Thursday, November 20, 2014

Applying Social Psychology to Vegan Outreach: Haste

November is World Vegan Month. To contribute to this month's activities, each day I will be presenting a social psychological concept or theory applied to abolitionist Nonhuman Animal rights. I began this series with a discussion of persuasion. Explorations into persuasion can be divided into research on the messengermessagechannel, and audience. Thus far, I have discussed what makes for an effective messenger, what channels are most appropriate, and some ways to improve the messageThis past week I have been highlighting concepts that can help or hinder  persuasion, such as yesterday's focus on in-group bias (we help those who are like us).  Today I discuss a very simple concept:  haste.

Trying to catch busy students may decrease persuasion
Whether or not an individual is in a hurry will determine their likelihood of helping. In one study, Darley and Batson (1973) presented an experimental group with a talk on being a Good Samaritan while the control group go no such talk on helping.  They were then told to attend another meeting in a building nearby.  In doing so, they would pass a person in need planted by the researchers.  Interestingly, whether or not the participant had received a Good Samaritan lecture did not predict if they would stop to help the person in need.  Neither did personal religiosity.   What actually predicted if the person would stop to help was if they were in a hurry or not.  Some participants were told they had plenty of time to reach the next meeting; some were told they were already late.  Those who thought they were late were too focused on reaching their destination to notice much else, unlike those participants with time to spare.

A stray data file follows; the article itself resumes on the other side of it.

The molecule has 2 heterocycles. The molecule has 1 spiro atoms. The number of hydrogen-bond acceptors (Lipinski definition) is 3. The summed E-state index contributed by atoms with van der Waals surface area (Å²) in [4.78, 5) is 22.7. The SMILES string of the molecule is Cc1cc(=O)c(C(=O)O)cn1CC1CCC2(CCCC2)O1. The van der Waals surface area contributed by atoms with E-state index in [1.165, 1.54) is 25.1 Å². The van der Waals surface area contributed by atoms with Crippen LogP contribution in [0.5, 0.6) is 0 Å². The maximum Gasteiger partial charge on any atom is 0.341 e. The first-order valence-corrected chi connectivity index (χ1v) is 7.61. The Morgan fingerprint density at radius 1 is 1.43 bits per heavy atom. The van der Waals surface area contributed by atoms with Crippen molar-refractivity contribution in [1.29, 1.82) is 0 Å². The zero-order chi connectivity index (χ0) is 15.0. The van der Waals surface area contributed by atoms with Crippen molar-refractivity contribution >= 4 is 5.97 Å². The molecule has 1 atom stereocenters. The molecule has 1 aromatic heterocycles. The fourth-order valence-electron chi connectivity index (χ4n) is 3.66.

These findings have several implications for advocacy on behalf of other animals.  First, it speaks to the innate tendency for humans to want to help, a tendency that is independent of priming though priming does usually help) (Beaman et al. 1978) and religious affiliation (though religious people tend to be more involved in community programs) (Myers 2013).  I spoke about this human tendency in my article on the norm of social responsibility.  We often help because it's expected of us--even when no one is watching or if that help is anonymous.

Secondly, we should tailor our vegan outreach to account for levels of audience busyness.  How often have you passed by a leafletter or information table that might otherwise be of interest were you not late for the bus or rushing off to class or work?  For example, while advocating on college campuses is useful in that it targets a large number of more receptive individuals, maybe stationing in zones where students are more likely to be milling around with free time would be useful.

For the Vegan Toolkit

  • Avoid targeting busy people
  • Seek out audiences with the time to pay attention


References

Beaman, A., P. Barnes, B. Klentz, B. McQuirk.  1978.  "Increasing Helping Rates Through Information Dissemination:  Teaching Pays."  Personality and Social Psychology Bulletin 4:  406-411.

Darley, J. and C. Batson.  1973.  "From Jerusalem to Jericho:  A Study of Situational and Dispositional Variables in Helping Behavior."  Journal of Personality and Social Psychology 27:  100-108.

Myers, D. 2013. Social Psychology, 11th ed. McGraw Hill.